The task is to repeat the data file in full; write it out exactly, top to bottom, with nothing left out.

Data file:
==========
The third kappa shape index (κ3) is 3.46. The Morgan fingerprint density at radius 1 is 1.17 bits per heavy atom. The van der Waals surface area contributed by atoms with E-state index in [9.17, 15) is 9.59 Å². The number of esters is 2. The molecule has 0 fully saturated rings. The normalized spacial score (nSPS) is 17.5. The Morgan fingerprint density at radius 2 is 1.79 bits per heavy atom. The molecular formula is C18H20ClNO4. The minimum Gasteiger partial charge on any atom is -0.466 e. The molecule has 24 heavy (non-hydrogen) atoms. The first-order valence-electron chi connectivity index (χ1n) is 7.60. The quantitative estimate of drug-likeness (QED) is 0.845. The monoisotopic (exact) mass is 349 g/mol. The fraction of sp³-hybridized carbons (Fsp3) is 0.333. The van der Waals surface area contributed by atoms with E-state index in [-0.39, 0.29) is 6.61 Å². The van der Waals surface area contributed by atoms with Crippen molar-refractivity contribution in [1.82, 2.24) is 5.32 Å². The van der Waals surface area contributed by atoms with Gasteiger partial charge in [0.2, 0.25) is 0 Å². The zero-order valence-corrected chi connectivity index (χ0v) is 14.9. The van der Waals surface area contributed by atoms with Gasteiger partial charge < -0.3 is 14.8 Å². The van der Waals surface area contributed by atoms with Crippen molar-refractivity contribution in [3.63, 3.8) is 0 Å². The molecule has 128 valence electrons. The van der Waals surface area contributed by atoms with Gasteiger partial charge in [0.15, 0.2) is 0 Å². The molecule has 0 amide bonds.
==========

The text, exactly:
The third kappa shape index (κ3) is 3.46. The Morgan fingerprint density at radius 1 is 1.17 bits per heavy atom. The van der Waals surface area contributed by atoms with E-state index in [9.17, 15) is 9.59 Å². The number of esters is 2. The molecule has 0 fully saturated rings. The normalized spacial score (nSPS) is 17.5. The Morgan fingerprint density at radius 2 is 1.79 bits per heavy atom. The molecular formula is C18H20ClNO4. The minimum Gasteiger partial charge on any atom is -0.466 e. The molecule has 24 heavy (non-hydrogen) atoms. The first-order valence-electron chi connectivity index (χ1n) is 7.60. The quantitative estimate of drug-likeness (QED) is 0.845. The monoisotopic (exact) mass is 349 g/mol. The fraction of sp³-hybridized carbons (Fsp3) is 0.333. The van der Waals surface area contributed by atoms with E-state index in [-0.39, 0.29) is 6.61 Å². The van der Waals surface area contributed by atoms with Crippen molar-refractivity contribution in [1.82, 2.24) is 5.32 Å². The van der Waals surface area contributed by atoms with Gasteiger partial charge in [0.2, 0.25) is 0 Å². The zero-order valence-corrected chi connectivity index (χ0v) is 14.9. The van der Waals surface area contributed by atoms with Gasteiger partial charge < -0.3 is 14.8 Å². The van der Waals surface area contributed by atoms with Crippen molar-refractivity contribution in [3.63, 3.8) is 0 Å². The molecule has 128 valence electrons. The van der Waals surface area contributed by atoms with Gasteiger partial charge in [0.15, 0.2) is 0 Å². The molecule has 0 amide bonds.